Gov’t further eases GCQ restrictions
The Inter-Agency Task Force for the Management of Emerging Infectious Diseases (IATF) is further easing restrictions in areas under general community quarantine (GCQ) despite COVID-19 cases continuing to rise.
The IATF again revised the general guidelines for GCQ to allow visits to cemeteries and open memorial parks for a group not exceeding 10 people, who should follow health measures against the new coronavirus, according the presidential spokesperson Harry Roque.
The number of groups to be accomodated would be up to the park management, but the minimum health standards and physical distancing would be the primary considerations, he said.
Restaurants and cafes in hotels can also now operate, but only up to 9 p.m. and at a maximum of 30 percent of the venue’s capacity, Roque said.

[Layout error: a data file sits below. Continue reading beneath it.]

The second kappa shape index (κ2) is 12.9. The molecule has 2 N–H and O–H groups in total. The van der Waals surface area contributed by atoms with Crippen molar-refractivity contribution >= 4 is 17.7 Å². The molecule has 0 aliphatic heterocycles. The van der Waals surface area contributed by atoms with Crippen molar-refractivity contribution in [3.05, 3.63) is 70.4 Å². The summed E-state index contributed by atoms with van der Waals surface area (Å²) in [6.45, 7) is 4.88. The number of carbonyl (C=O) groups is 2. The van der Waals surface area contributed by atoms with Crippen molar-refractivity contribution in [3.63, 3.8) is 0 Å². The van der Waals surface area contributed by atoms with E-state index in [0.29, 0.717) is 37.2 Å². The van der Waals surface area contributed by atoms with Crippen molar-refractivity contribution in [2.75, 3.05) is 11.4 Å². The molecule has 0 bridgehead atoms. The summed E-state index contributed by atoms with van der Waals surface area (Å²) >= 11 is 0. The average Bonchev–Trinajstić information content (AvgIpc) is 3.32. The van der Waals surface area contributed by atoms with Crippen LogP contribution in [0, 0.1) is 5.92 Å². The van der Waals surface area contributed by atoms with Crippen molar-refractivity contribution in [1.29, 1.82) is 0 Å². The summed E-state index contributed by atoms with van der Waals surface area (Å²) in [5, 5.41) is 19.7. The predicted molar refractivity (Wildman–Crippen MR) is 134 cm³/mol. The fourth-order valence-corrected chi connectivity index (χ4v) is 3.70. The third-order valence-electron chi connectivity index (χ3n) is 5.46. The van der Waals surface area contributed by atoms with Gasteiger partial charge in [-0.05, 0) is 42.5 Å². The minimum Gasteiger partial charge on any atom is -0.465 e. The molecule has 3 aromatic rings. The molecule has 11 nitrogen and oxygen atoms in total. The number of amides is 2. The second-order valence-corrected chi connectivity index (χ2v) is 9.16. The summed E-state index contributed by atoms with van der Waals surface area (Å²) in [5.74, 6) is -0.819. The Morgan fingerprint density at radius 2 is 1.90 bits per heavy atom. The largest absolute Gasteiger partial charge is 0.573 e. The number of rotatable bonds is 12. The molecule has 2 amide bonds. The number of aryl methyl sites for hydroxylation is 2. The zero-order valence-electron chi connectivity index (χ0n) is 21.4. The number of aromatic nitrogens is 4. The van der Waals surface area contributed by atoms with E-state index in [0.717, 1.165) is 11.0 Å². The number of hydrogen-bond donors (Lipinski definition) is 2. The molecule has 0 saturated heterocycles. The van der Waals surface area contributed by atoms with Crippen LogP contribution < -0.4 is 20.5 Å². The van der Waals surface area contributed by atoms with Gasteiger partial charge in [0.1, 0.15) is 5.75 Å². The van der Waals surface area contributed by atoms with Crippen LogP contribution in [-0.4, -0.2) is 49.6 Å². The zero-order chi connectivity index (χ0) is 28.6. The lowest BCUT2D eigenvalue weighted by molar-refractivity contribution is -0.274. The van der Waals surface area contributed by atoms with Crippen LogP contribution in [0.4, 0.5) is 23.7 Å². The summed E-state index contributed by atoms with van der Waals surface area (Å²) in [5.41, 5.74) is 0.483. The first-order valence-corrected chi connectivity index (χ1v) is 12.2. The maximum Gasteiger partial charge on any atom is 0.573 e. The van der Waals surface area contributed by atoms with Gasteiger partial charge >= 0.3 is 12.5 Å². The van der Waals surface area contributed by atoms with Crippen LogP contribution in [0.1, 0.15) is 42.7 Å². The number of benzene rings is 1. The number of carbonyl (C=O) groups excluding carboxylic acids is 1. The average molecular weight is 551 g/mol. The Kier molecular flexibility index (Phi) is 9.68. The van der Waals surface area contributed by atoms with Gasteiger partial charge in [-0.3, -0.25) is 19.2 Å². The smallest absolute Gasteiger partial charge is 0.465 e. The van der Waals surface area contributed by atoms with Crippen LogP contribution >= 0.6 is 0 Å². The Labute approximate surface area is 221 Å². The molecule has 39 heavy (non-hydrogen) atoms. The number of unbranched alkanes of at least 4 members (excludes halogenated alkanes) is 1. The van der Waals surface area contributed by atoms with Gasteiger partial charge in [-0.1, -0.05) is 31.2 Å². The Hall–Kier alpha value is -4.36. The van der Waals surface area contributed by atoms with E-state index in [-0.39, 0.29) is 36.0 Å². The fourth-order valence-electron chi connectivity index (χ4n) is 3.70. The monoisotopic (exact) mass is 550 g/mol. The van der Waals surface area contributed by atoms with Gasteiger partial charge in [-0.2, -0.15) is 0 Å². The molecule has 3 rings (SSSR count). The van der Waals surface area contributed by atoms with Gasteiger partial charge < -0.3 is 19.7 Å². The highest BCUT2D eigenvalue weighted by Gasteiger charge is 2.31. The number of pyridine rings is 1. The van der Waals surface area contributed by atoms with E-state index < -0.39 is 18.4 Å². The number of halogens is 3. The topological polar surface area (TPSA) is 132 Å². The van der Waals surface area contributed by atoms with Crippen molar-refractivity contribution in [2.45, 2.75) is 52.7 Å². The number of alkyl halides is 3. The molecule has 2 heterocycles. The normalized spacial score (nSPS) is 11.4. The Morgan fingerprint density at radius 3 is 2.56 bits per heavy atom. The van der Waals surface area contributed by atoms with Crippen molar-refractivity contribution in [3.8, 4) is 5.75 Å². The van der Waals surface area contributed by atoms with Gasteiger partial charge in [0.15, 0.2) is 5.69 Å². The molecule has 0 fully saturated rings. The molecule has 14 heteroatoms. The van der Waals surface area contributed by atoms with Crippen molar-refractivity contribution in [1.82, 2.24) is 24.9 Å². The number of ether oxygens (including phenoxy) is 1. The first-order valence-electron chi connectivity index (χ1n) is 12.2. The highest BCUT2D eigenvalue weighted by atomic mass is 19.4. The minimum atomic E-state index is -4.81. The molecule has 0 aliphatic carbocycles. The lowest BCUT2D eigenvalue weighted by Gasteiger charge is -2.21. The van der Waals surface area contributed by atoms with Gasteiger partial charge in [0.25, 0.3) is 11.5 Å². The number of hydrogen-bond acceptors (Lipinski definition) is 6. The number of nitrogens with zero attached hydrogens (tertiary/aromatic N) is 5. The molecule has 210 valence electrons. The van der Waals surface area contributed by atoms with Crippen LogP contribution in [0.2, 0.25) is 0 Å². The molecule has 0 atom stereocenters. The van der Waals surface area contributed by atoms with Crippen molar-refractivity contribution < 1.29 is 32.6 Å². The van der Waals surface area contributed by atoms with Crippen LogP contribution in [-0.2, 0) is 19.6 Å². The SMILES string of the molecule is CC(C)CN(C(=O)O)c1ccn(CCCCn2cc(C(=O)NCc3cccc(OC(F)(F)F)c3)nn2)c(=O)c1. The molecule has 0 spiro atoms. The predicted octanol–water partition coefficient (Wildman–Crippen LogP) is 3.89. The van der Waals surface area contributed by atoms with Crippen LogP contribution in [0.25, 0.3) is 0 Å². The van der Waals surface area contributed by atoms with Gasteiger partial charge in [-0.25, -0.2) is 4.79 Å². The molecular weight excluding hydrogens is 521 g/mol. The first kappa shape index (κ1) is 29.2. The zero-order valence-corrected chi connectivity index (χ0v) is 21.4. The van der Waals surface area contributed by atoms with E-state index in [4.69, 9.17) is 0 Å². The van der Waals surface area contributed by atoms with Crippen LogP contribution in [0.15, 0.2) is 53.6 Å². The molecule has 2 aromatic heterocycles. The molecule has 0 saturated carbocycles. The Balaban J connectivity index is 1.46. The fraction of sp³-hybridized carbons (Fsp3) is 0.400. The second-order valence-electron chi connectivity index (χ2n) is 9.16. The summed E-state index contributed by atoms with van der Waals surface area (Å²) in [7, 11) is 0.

The IATF’s latest guidelines stated that accommodation establishments may also prepare packed meals for distribution for guests, and food orders for take-out and delivery only.
Similarly, restaurants and cafes in clubhouse areas for outdoor non-contact sports may also resume operations, also at 30 percent capacity, Roque said.
He added that the IATF also made recommendations on the prevailing community quarantine all over the Philippines to which local governments would be allowed to appeal before they are finalized.
He said President Rodrigo Duterte might announce his decision before June 29.
Interior Secretary Eduardo Año, a former military chief of staff, said a “localized” lockdown imposed on 112 areas in the country had proven to be the “best approach” to contain COVID-19 as it “surgically targets areas” where positive or suspected cases were concentrated.
“It really works since the hot zone areas are secluded from the rest of the community, hence, stopping the transmission to other communities,” Año said.
Interior Undersecretary Jonathan Malaya said that of the 112 areas placed under localized lockdown as of June 21, 67 were in the Cordillera Autonomous Region; 19 in Cebu City; 18 in Metro Manila; one each in Cavite, Quezon, and Leyte provinces; and five in Cagayan de Oro City.
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